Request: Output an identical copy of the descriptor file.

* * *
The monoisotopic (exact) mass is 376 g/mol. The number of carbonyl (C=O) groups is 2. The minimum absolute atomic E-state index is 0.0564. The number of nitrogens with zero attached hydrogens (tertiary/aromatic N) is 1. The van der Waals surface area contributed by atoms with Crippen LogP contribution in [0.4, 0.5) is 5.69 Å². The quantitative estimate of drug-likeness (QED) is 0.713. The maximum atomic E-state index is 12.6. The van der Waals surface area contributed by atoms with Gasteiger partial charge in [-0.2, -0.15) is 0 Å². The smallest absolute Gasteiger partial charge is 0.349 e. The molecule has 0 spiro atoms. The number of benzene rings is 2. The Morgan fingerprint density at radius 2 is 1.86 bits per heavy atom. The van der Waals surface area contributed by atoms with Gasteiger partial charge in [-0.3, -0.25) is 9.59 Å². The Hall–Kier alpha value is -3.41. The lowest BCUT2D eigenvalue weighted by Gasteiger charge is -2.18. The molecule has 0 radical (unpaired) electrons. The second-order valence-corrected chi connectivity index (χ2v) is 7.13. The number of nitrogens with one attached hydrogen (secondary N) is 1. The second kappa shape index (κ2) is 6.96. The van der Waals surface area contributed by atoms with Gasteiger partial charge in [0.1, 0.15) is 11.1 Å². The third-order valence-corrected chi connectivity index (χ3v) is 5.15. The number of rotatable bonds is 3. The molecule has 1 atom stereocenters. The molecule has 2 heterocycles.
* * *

The monoisotopic (exact) mass is 376 g/mol. The number of carbonyl (C=O) groups is 2. The minimum absolute atomic E-state index is 0.0564. The number of nitrogens with zero attached hydrogens (tertiary/aromatic N) is 1. The van der Waals surface area contributed by atoms with Crippen LogP contribution in [0.4, 0.5) is 5.69 Å². The quantitative estimate of drug-likeness (QED) is 0.713. The maximum atomic E-state index is 12.6. The van der Waals surface area contributed by atoms with Gasteiger partial charge in [-0.2, -0.15) is 0 Å². The smallest absolute Gasteiger partial charge is 0.349 e. The molecule has 0 spiro atoms. The number of benzene rings is 2. The Morgan fingerprint density at radius 2 is 1.86 bits per heavy atom. The van der Waals surface area contributed by atoms with Gasteiger partial charge in [-0.3, -0.25) is 9.59 Å². The Hall–Kier alpha value is -3.41. The lowest BCUT2D eigenvalue weighted by Gasteiger charge is -2.18. The molecule has 0 radical (unpaired) electrons. The second-order valence-corrected chi connectivity index (χ2v) is 7.13. The number of nitrogens with one attached hydrogen (secondary N) is 1. The second kappa shape index (κ2) is 6.96. The van der Waals surface area contributed by atoms with Gasteiger partial charge in [0.1, 0.15) is 11.1 Å². The third-order valence-corrected chi connectivity index (χ3v) is 5.15. The number of rotatable bonds is 3. The molecule has 1 atom stereocenters. The molecule has 2 heterocycles.